You may know very little about the New York City housing market, due to its pricey reputation putting off buyers from even looking at the accommodation on offer. However, you might be interested to know that a strange phenomenon (last observed in 2009) is happening to New York’s real estate. It’s turning New York from a seller’s dream to a buyer’s heaven, so now might just be the time for you to leap in and find that amazing property which you’ve always dreamed of but never dared to ask for. Without further ado, here is the current economic situation going on with New York’s real estate.
Almost everywhere else in America, real estate is a seller’s game. One property might get multiple buyers and offers, making the market competitive for those looking for property and easy money for those selling. You’d think that, in New York, where housing prices soar and rarely go for under the seven-figure mark, the sellers would be having a wonderful time with profit galore, but this actually isn’t the case.
New York is putting the ball in the buyer’s court, so to speak, since properties which we would expect to have several offers are now only receiving one, and that one is usually the final buyer, despite many low-ball offers. In fact, in Manhattan, properties are going for an average of approximately four point five percent less than the asking price - of course, this is only an average, but it says a lot about the housing market at the moment.
“Not only are low prices becoming more commonplace, but longer waiting times for properties to get offers are now the norm in New York City,” Sue McDonald, a real estate expert at Last Minute Writing and Writinity, states, “and the waiting times only increase with the prices of the property. A property going for one million dollars will usually expect to wait around for about one hundred days before even getting an offer, and, as we’ve seen, those offers are usually much lower than the asking price - and singular.” If you’re offering a higher-priced property, then you have to be in it for the long haul, because those properties will be waiting around one hundred and sixty to one hundred and seventy days for their offers.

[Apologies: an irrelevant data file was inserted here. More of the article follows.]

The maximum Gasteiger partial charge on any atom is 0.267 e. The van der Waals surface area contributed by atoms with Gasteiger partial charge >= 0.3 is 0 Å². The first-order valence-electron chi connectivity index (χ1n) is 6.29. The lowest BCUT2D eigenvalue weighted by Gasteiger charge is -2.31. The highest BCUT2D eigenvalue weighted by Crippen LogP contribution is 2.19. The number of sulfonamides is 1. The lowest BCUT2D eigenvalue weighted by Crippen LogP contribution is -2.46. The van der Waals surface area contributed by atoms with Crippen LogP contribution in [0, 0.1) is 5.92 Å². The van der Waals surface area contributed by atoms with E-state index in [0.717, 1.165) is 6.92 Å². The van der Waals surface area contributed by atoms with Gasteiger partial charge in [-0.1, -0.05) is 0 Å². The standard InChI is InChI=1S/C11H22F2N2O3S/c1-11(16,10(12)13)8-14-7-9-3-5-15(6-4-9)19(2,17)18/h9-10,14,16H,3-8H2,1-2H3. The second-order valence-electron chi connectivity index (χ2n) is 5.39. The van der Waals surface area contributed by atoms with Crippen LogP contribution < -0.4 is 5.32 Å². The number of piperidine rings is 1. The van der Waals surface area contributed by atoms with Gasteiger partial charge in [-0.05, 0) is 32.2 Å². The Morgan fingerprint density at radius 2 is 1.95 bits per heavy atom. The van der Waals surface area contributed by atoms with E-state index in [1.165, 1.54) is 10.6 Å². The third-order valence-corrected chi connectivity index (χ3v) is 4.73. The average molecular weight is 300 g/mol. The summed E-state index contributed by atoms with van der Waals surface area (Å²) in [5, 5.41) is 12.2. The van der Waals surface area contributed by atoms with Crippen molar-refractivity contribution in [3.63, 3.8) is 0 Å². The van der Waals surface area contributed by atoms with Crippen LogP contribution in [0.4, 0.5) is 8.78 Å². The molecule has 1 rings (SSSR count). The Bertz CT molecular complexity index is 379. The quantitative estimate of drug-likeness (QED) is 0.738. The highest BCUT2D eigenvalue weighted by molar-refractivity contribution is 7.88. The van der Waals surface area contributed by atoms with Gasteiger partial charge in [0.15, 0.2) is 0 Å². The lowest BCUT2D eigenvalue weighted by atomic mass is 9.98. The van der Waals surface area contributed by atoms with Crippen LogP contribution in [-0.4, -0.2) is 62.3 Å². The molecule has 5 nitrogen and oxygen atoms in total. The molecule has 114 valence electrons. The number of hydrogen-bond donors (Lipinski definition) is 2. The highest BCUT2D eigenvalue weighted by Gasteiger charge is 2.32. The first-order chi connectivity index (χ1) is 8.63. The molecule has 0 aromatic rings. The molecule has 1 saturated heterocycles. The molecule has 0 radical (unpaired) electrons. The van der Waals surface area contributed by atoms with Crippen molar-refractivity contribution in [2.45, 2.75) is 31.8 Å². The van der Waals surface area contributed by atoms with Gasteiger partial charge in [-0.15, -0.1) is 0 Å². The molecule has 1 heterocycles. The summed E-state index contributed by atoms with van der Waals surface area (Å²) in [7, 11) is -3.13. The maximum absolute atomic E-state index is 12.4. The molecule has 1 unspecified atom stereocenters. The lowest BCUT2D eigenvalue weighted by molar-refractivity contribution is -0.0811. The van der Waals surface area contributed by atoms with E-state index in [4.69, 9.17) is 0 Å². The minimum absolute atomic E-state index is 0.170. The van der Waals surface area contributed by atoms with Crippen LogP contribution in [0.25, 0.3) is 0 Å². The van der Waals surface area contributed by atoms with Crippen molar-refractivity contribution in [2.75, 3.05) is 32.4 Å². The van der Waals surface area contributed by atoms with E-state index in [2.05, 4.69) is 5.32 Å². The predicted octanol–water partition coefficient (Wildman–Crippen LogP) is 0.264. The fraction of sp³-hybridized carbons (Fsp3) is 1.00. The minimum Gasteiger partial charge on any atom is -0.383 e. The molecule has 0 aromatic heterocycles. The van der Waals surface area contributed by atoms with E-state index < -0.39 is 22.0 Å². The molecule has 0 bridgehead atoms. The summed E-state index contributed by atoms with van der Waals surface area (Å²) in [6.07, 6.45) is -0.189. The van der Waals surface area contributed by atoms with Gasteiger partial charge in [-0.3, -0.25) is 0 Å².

What This Means
As an investor or a genuine property-buyer, this is good news, especially on the waiting times end of things. “As properties sit around, unused and requiring maintenance, etc., the owners will become more desperate to sell, and many are understandably stubborn about their prices, making the wait even longer for them.” Philip Browder, a journalist at Draftbeyond and Researchpapersuk, says. “But as they see the market inflate with unsold properties, and fees like housing tax start to pile up on their bills, they’ll realize that they need to sell and start to mark down their properties. This is the time to reach in and grab what you can because sellers are getting desperate and it’s your time to capitalize.”
However, if you are a seller in the New York housing market, it can be a difficult decision. Of course, if you’ve got no problem with keeping your property for the time being, try to stick it out and maintain the property for as long as possible while the market evens out, because it will eventually level out as the prices lower and the majority of sellers realize that their properties just aren’t worth what they once were. Just make sure that you recognize this too: the value of your property is changing whether you like it or not, and staying in the past will just make sure that you fail to make a sale. Once the market stabilizes, consider the prices of similar properties and drop, if necessary, to that level, since, otherwise, you’re just alienating your market, which is never good when you need to sell them something.
New York’s housing situation is exactly what it says on the tin: opposite to everywhere else in America, but not just because of the prices this time. Buyers, for once, don’t beware and feel free to step into this housing market, which is now a playground for those who would like a previously high-costing property, since the seller will now be more likely than ever to accept a low-ball offer. However, sellers should be careful to stay out of the market if possible due to the sheer number of properties inflating it and to wait until a more stable time arrives to sell.
About the Author: Dan Chapman works as an editor at both Lucky Assignments and Gum Essays. He has a personal interest in real estate and has found success where he least expected it, now wanting to share his new-found knowledge and experiences with the world.